Dr. Darwin Jorgensen, Thornhill Professor of Biology at Roanoke College, and his wife, Dr. Cheryl Jorgensen-Earp, a Communication Studies professor at the University of Lynchburg, collaborated on a paper that has received the National Communication Association’s 2020 Wrage-Baskerville Award for Top Contributed Paper in the Public Address Division.
The paper, ““To Fly Under Borrowed Colours': Insulin Discovery Accounts, Scientific Credit, and the Nobel Prize,” is not the couple’s first academic partnership regarding history and the rhetoric of science. Their favorite topics include discoveries in biology and the rhetoric of giving credit where it is due for those who worked on the research. This served as the basis for their award-winning insulin discovery. Jorgensen-Earp’s expert knowledge of rhetoric and narrative building and her detailed grasp of history, coupled with Jorgensen’s understanding of science and the way science is communicated, resulted in a winning collaboration.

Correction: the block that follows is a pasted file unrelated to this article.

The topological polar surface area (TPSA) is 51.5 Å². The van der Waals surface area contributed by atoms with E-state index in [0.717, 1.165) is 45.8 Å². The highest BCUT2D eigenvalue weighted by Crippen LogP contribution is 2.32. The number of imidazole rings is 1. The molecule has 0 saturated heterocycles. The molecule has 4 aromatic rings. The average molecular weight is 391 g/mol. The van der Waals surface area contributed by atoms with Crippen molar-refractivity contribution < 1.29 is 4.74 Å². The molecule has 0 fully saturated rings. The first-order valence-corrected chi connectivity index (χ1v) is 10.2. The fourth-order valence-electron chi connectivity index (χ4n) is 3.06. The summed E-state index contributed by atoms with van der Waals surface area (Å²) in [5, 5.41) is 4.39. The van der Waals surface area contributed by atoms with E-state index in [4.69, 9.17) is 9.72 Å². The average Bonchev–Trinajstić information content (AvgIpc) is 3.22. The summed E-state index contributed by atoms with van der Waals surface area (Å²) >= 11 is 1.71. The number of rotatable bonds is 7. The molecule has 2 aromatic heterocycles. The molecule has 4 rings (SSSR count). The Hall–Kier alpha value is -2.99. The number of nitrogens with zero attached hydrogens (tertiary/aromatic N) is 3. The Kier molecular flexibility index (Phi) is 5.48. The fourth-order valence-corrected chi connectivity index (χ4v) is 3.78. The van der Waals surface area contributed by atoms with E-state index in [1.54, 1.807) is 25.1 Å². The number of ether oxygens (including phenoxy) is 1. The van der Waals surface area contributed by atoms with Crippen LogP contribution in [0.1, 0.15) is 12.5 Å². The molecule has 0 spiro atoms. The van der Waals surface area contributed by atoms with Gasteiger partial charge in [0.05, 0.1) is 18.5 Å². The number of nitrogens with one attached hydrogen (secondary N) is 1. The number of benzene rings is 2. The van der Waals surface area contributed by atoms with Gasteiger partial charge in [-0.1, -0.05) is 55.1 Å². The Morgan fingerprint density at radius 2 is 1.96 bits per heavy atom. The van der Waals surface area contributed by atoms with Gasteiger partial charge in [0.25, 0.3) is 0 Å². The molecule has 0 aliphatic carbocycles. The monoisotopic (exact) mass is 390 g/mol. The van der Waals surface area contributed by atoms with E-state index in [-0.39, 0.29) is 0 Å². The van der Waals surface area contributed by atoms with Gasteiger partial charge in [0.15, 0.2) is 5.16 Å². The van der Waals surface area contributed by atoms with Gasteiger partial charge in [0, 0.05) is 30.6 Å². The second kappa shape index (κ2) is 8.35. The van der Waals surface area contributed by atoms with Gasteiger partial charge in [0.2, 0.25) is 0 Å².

The two “examined the science and history of the events regarding how the key players built narratives to support their claims of precedence in the discovery process, including the importance of personal communication with outside parties, as opposed to formal communication in scientific journals,” Jorgensen said. “This, ultimately, would be crucial in the ‘awarding’ of credit for the discovery.”
“Our take on the elements of narrative building was viewed by the jury that reviewed our paper as being a new way of viewing these situations,” Jorgensen said.
The paper appears as the lead article in the Spring 2020 edition of the journal, Rhetoric and Public Affairs.